Max Schmeling and the Rise of German Cigarette Cards Created a Perfect Storm
The height of the former boxing champion’s popularity coincided with the rise of tobacco cards in Germany
Around the world, Max Schmeling was already viewed as one of the top heavyweight fighters of his era. But in Germany, his popularity took on even greater heights.
For a time, and because of the vast popularity of boxing, Schmeling was to Germany what Babe Ruth was to America. That culminated with a 1930 victory over Jack Sharkey to become the world heavyweight champion. Schmeling, who had dominated Europe, won a slew of championships before appearing on the U.S. scene, appearing in fights in Madison Square Garden and even Yankee Stadium.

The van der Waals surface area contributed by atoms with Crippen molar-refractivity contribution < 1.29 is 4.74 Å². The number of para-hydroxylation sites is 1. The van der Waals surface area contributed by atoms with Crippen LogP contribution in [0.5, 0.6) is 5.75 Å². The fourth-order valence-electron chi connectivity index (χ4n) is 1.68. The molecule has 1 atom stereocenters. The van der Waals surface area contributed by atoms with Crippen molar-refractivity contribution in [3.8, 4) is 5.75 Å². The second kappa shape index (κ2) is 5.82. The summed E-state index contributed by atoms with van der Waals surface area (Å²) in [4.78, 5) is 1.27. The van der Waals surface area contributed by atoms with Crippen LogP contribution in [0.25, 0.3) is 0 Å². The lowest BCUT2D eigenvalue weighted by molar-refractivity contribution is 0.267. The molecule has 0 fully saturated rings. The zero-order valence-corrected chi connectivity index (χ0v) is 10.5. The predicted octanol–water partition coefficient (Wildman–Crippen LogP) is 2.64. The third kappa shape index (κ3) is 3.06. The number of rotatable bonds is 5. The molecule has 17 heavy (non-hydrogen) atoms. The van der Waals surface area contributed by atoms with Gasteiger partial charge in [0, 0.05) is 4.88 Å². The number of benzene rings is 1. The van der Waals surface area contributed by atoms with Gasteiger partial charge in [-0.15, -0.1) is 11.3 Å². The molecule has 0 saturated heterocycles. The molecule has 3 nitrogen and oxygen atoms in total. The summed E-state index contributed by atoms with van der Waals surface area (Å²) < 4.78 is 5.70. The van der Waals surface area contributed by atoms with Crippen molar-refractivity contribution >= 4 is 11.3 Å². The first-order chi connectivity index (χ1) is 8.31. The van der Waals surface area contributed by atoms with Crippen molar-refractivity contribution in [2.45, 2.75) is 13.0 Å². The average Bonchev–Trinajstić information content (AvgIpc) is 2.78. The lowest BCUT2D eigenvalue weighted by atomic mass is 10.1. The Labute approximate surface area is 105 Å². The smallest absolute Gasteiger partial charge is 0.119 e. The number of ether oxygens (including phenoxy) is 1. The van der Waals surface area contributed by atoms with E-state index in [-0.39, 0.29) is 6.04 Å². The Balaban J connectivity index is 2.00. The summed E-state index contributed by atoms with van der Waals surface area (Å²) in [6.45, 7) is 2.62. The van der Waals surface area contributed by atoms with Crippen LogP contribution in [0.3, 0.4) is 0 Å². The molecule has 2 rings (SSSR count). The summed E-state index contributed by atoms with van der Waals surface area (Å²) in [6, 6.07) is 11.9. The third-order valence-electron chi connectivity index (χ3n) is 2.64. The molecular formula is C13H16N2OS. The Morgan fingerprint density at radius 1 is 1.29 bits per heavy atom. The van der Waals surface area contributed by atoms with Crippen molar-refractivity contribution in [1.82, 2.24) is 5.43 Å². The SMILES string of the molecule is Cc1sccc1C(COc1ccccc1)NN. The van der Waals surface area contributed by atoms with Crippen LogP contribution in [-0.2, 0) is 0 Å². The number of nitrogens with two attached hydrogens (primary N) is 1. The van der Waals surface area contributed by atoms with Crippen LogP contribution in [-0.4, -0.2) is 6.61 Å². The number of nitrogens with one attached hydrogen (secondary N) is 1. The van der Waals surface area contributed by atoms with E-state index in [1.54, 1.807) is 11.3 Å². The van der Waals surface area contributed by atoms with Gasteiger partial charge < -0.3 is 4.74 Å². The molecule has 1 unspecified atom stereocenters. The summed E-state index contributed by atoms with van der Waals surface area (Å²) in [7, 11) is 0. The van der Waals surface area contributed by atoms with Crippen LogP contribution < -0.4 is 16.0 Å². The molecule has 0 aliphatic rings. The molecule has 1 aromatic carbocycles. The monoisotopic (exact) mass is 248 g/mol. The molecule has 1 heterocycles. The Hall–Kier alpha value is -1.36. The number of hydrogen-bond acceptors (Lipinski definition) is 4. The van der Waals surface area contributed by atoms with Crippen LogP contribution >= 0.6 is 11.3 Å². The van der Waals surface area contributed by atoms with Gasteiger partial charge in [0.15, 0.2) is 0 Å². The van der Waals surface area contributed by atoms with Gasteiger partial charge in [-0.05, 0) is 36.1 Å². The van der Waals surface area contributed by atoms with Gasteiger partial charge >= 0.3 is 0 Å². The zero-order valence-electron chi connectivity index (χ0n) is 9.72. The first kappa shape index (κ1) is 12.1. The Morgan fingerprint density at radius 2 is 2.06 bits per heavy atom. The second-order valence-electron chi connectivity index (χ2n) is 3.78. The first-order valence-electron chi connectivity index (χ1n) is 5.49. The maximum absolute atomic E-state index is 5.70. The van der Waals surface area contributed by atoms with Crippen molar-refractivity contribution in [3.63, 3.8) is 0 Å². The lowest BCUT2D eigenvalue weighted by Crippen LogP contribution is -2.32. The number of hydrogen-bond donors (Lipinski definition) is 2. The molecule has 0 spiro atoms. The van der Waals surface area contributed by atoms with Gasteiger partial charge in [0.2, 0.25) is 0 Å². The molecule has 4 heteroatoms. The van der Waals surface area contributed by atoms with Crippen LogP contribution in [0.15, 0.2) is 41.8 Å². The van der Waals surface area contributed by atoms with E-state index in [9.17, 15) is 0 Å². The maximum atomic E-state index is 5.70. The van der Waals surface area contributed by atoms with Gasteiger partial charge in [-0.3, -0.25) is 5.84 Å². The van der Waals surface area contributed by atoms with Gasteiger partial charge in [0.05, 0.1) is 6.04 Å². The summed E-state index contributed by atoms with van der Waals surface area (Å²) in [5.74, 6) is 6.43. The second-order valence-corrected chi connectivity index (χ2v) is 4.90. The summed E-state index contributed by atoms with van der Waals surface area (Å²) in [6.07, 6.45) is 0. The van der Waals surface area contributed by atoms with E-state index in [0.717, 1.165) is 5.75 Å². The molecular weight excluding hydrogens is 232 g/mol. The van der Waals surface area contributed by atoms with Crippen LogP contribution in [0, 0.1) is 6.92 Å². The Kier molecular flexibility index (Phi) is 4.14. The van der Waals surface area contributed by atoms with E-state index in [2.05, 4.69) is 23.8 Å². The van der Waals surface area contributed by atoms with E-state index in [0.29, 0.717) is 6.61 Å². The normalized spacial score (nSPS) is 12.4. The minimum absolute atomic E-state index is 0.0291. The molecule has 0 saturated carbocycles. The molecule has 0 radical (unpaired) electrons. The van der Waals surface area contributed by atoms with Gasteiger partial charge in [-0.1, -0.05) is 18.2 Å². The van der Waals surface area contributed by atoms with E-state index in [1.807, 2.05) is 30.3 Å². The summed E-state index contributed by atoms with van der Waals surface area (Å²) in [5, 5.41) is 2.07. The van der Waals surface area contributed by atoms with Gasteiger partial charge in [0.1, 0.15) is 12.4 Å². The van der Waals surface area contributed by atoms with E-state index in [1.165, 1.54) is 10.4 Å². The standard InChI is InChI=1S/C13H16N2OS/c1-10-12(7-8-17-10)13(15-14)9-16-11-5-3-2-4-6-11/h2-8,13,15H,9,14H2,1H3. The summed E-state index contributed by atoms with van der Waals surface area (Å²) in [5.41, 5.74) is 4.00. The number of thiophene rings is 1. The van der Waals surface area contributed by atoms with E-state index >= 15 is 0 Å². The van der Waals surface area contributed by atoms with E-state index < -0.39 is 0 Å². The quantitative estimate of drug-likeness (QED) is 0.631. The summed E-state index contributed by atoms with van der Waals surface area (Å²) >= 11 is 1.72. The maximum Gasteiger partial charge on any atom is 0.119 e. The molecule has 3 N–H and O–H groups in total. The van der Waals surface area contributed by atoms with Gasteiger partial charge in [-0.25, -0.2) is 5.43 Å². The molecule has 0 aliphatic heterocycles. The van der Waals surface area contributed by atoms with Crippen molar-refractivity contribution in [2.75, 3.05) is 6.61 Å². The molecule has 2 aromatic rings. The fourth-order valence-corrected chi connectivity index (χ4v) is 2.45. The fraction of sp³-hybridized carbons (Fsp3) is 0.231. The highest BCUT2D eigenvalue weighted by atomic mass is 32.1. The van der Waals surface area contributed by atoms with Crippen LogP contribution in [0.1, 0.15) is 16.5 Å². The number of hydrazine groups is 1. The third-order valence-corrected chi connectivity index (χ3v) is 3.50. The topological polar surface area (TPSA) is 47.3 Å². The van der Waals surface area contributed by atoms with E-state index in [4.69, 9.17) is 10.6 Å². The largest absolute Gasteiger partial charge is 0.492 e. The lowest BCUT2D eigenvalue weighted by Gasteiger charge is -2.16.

Schmeling wouldn’t hold the title very long. After a successful defense against Young Stribling in 1931, he’d lose to Sharkey the following year in a rematch.
But to Germany, Schmeling was still a beloved figure. He still remained a force in the sport with many more victories, including one against Hall of Famer Joe Louis in 1935 before mostly retiring in 1939 and eventually serving in World War II (he made a brief comeback in 1947-48).
And in the 1930s when German cigarette cards were being produced in heavy quantities, Schmeling was front and center.
The 1930s were an interesting time for cigarette cards. While those sorts of cards were out of style in America by that point, they were at their height of popularity in Europe.
Cigarette cards were certainly printed earlier in Europe. As was the case in the U.S., some dated back to the 19th century. But the 1920s and 1930s were when production really was in full swing overseas.